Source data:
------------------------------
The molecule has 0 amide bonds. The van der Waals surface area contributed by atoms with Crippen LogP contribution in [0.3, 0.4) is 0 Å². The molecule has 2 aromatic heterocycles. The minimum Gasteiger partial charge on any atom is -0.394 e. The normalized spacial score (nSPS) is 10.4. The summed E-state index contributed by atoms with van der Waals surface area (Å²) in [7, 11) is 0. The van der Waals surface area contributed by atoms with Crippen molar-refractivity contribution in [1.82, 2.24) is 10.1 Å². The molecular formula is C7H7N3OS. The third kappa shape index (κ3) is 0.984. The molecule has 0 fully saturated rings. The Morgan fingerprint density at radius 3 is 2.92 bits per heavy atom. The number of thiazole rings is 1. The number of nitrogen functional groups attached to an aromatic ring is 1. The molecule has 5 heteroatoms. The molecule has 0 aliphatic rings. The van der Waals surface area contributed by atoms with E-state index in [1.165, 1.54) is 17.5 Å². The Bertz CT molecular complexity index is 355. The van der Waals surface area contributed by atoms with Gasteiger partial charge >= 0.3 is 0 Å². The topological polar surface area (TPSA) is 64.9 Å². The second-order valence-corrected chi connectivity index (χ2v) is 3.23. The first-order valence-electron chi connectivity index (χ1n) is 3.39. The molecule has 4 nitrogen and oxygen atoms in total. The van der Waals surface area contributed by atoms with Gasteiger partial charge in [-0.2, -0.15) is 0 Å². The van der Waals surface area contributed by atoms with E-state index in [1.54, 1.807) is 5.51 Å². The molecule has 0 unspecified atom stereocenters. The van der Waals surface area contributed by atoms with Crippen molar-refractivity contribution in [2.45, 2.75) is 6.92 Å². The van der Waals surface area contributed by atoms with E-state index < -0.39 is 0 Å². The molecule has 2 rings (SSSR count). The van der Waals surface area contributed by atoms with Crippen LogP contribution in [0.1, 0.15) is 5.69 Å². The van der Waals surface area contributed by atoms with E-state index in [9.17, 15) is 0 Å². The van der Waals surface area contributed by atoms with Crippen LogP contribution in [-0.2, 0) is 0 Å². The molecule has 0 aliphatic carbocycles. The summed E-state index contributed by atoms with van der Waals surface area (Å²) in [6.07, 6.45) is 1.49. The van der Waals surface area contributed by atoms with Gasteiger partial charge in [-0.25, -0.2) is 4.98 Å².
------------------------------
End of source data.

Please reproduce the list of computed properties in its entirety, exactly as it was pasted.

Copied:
The molecule has 0 amide bonds. The van der Waals surface area contributed by atoms with Crippen LogP contribution in [0.3, 0.4) is 0 Å². The molecule has 2 aromatic heterocycles. The minimum Gasteiger partial charge on any atom is -0.394 e. The normalized spacial score (nSPS) is 10.4. The summed E-state index contributed by atoms with van der Waals surface area (Å²) in [7, 11) is 0. The van der Waals surface area contributed by atoms with Crippen molar-refractivity contribution in [1.82, 2.24) is 10.1 Å². The molecular formula is C7H7N3OS. The third kappa shape index (κ3) is 0.984. The molecule has 0 fully saturated rings. The Morgan fingerprint density at radius 3 is 2.92 bits per heavy atom. The number of thiazole rings is 1. The number of nitrogen functional groups attached to an aromatic ring is 1. The molecule has 5 heteroatoms. The molecule has 0 aliphatic rings. The van der Waals surface area contributed by atoms with E-state index in [1.165, 1.54) is 17.5 Å². The Bertz CT molecular complexity index is 355. The van der Waals surface area contributed by atoms with Gasteiger partial charge >= 0.3 is 0 Å². The topological polar surface area (TPSA) is 64.9 Å². The second-order valence-corrected chi connectivity index (χ2v) is 3.23. The first-order valence-electron chi connectivity index (χ1n) is 3.39. The molecule has 4 nitrogen and oxygen atoms in total. The van der Waals surface area contributed by atoms with Gasteiger partial charge in [-0.2, -0.15) is 0 Å². The van der Waals surface area contributed by atoms with E-state index in [1.54, 1.807) is 5.51 Å². The molecule has 0 unspecified atom stereocenters. The van der Waals surface area contributed by atoms with Crippen molar-refractivity contribution in [2.45, 2.75) is 6.92 Å². The van der Waals surface area contributed by atoms with E-state index < -0.39 is 0 Å². The molecule has 2 rings (SSSR count). The van der Waals surface area contributed by atoms with Crippen LogP contribution in [0.1, 0.15) is 5.69 Å². The van der Waals surface area contributed by atoms with E-state index in [9.17, 15) is 0 Å². The van der Waals surface area contributed by atoms with Crippen LogP contribution in [-0.2, 0) is 0 Å². The molecule has 0 aliphatic carbocycles. The summed E-state index contributed by atoms with van der Waals surface area (Å²) in [6.07, 6.45) is 1.49. The van der Waals surface area contributed by atoms with Gasteiger partial charge in [-0.25, -0.2) is 4.98 Å².